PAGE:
LAWRENCE, Kan. — Kansas coach Bill Self freely admits he is to blame for the nearly monthlong trek that his young, impressionable bunch of Jayhawks is trying to weather early in the season.
After all, he is the one who signed off on the schedule.
It seemed like a good idea back when he was piecing it together. The Jayhawks would start by hitting the Bahamas for a tournament during the Thanksgiving weekend, and then play tough road games against Colorado and Florida before facing New Mexico in Kansas City, Mo.
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Now, after a sluggish three games at the Battle 4 Atlantis, the No. 6 Jayhawks are trying to catch their breath with a trip to the high altitude of Boulder, Colo., up next.
“I don’t know who did our scheduling. I don’t really understand,” Self said facetiously. “It’s probably not the wisest thing to have done. But you know what? We’ll come together. The Atlantis trip didn’t serve its purpose for coming together, so hopefully we’ll do a much better job in Boulder.”
Saturday’s matchup isn’t going to be easy for the Jayhawks, either, like so many were when the Buffaloes were still members of the Big 12. Colorado is off to an 8-1 start on the season.
“We’re familiar with them, and I’m sure they are with us,” said Self, whose team routed Colorado at Allen Fieldhouse last year. “But they’ve got a nice team. They’ve won eight in a row. They should be confident. They’ve won away from home, and it’ll be a tough game, very tough. But fun.”
After that comes a date with the No. 15 Gators (6-1) as part of the Big 12-SEC Challenge, and then the Jayhawks’ now-annual game at the Sprint Center against the Lobos (6-1)
Throw the current road trip on top of beating then-No. 4 Duke in Chicago in their second game of the season, and it’s hard to imagine the Jayhawks (6-1) having a more difficult opening schedule. The lost in the Bahamas to Villanova.
“You know, this is one thing about my guys that I need to be careful of,” Self said. “Guys, it’s a marathon, and you’re going to have games where you don’t play your best. The key is to win the games where you don’t play your best, and we didn’t do that one time against a top 20 team on a neutral floor. And with young kids it’s going to happen.”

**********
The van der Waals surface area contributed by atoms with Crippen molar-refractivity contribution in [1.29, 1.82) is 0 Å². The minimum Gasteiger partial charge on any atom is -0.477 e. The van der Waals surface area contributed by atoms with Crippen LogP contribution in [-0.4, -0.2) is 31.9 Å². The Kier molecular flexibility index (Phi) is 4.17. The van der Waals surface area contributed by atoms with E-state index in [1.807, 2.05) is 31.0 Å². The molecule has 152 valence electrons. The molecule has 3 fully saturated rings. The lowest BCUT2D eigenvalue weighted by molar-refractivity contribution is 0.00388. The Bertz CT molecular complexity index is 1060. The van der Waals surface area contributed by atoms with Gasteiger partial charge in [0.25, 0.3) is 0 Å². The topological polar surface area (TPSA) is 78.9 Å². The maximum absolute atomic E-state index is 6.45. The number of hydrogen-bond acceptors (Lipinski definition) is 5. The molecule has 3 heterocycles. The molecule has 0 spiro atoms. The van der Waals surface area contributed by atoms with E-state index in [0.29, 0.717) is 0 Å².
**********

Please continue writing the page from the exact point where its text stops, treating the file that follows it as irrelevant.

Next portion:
Self is hopeful that all the road games will help prepare one of the youngest teams that he’s ever had at Kansas for the rigors of Big 12 play.
Already, star freshman Andrew Wiggins has gone through plenty of growing pains, and fellow first-year players Wayne Selden, Joel Embiid and Connor Frankamp are also learning on the fly.
“We don’t consistently play with the sense of urgency that teams here in the past have played, would probably be the best way to put it,” Self said. “A lot of that is our veterans need to do a better job of educating our younger guys on exactly what level you have to play at all the time.
“The UTEP game was a great example,” Self said of the third-place game in Atlantis. “We didn’t play great against UTEP, but they scored 18 points the last 1:49 off of guys just not concentrating.”
That’s not going to work when the Jayhawks dive into the Big 12, which features three other ranked teams in No. 9 Oklahoma State, No. 17 Iowa State and No. 20 Baylor. By the time Kansas returns to Allen Fieldhouse to play Georgetown on Dec. 21, it will have been nearly a month since it played its last game in the friendly confines.
The Jayhawks will have traveled more than 3,000 miles on their brutal road trip.
“You’ve got to win at home. I mean, it’s a home game. That’s what you’re supposed to do,” Self said this week, “but going and beating somebody else in their building, where the deck is supposedly stacked against you from a crowd standpoint, I think is what would spur me on. That’s what we need to make sure spurs our players on.”